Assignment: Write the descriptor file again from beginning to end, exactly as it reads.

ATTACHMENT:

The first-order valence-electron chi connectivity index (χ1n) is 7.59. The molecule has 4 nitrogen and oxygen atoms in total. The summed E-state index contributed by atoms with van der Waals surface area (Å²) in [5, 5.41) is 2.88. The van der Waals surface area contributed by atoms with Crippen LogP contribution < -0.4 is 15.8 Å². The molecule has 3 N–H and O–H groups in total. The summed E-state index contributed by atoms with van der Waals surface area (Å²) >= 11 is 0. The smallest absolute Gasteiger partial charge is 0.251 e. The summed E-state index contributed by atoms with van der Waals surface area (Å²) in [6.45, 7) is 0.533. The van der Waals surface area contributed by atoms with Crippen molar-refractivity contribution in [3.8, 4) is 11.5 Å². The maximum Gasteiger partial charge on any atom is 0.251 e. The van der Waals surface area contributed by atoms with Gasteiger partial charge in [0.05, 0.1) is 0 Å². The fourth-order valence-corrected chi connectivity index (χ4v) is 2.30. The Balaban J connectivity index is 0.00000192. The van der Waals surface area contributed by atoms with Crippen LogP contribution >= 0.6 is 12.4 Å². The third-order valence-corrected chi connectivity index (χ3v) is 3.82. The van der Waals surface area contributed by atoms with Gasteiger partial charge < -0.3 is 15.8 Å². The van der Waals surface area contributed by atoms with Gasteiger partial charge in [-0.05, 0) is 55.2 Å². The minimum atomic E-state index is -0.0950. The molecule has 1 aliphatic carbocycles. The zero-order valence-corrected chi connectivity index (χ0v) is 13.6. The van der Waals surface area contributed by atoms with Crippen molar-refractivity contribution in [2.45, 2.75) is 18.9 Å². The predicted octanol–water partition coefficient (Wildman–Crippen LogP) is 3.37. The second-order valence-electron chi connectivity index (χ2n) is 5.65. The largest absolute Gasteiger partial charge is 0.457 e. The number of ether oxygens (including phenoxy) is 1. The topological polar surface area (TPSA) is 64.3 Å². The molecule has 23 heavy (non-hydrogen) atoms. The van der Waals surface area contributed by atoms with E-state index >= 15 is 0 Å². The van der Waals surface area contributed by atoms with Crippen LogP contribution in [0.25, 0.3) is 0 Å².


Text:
The first-order valence-electron chi connectivity index (χ1n) is 7.59. The molecule has 4 nitrogen and oxygen atoms in total. The summed E-state index contributed by atoms with van der Waals surface area (Å²) in [5, 5.41) is 2.88. The van der Waals surface area contributed by atoms with Crippen LogP contribution < -0.4 is 15.8 Å². The molecule has 3 N–H and O–H groups in total. The summed E-state index contributed by atoms with van der Waals surface area (Å²) >= 11 is 0. The smallest absolute Gasteiger partial charge is 0.251 e. The summed E-state index contributed by atoms with van der Waals surface area (Å²) in [6.45, 7) is 0.533. The van der Waals surface area contributed by atoms with Crippen molar-refractivity contribution in [3.8, 4) is 11.5 Å². The maximum Gasteiger partial charge on any atom is 0.251 e. The van der Waals surface area contributed by atoms with Gasteiger partial charge in [0.05, 0.1) is 0 Å². The fourth-order valence-corrected chi connectivity index (χ4v) is 2.30. The Balaban J connectivity index is 0.00000192. The van der Waals surface area contributed by atoms with Crippen LogP contribution >= 0.6 is 12.4 Å². The third-order valence-corrected chi connectivity index (χ3v) is 3.82. The van der Waals surface area contributed by atoms with Gasteiger partial charge < -0.3 is 15.8 Å². The van der Waals surface area contributed by atoms with Gasteiger partial charge in [-0.05, 0) is 55.2 Å². The minimum atomic E-state index is -0.0950. The molecule has 1 aliphatic carbocycles. The zero-order valence-corrected chi connectivity index (χ0v) is 13.6. The van der Waals surface area contributed by atoms with Crippen molar-refractivity contribution in [2.45, 2.75) is 18.9 Å². The predicted octanol–water partition coefficient (Wildman–Crippen LogP) is 3.37. The second-order valence-electron chi connectivity index (χ2n) is 5.65. The largest absolute Gasteiger partial charge is 0.457 e. The number of ether oxygens (including phenoxy) is 1. The topological polar surface area (TPSA) is 64.3 Å². The molecule has 23 heavy (non-hydrogen) atoms. The van der Waals surface area contributed by atoms with E-state index >= 15 is 0 Å². The van der Waals surface area contributed by atoms with Crippen LogP contribution in [0.25, 0.3) is 0 Å².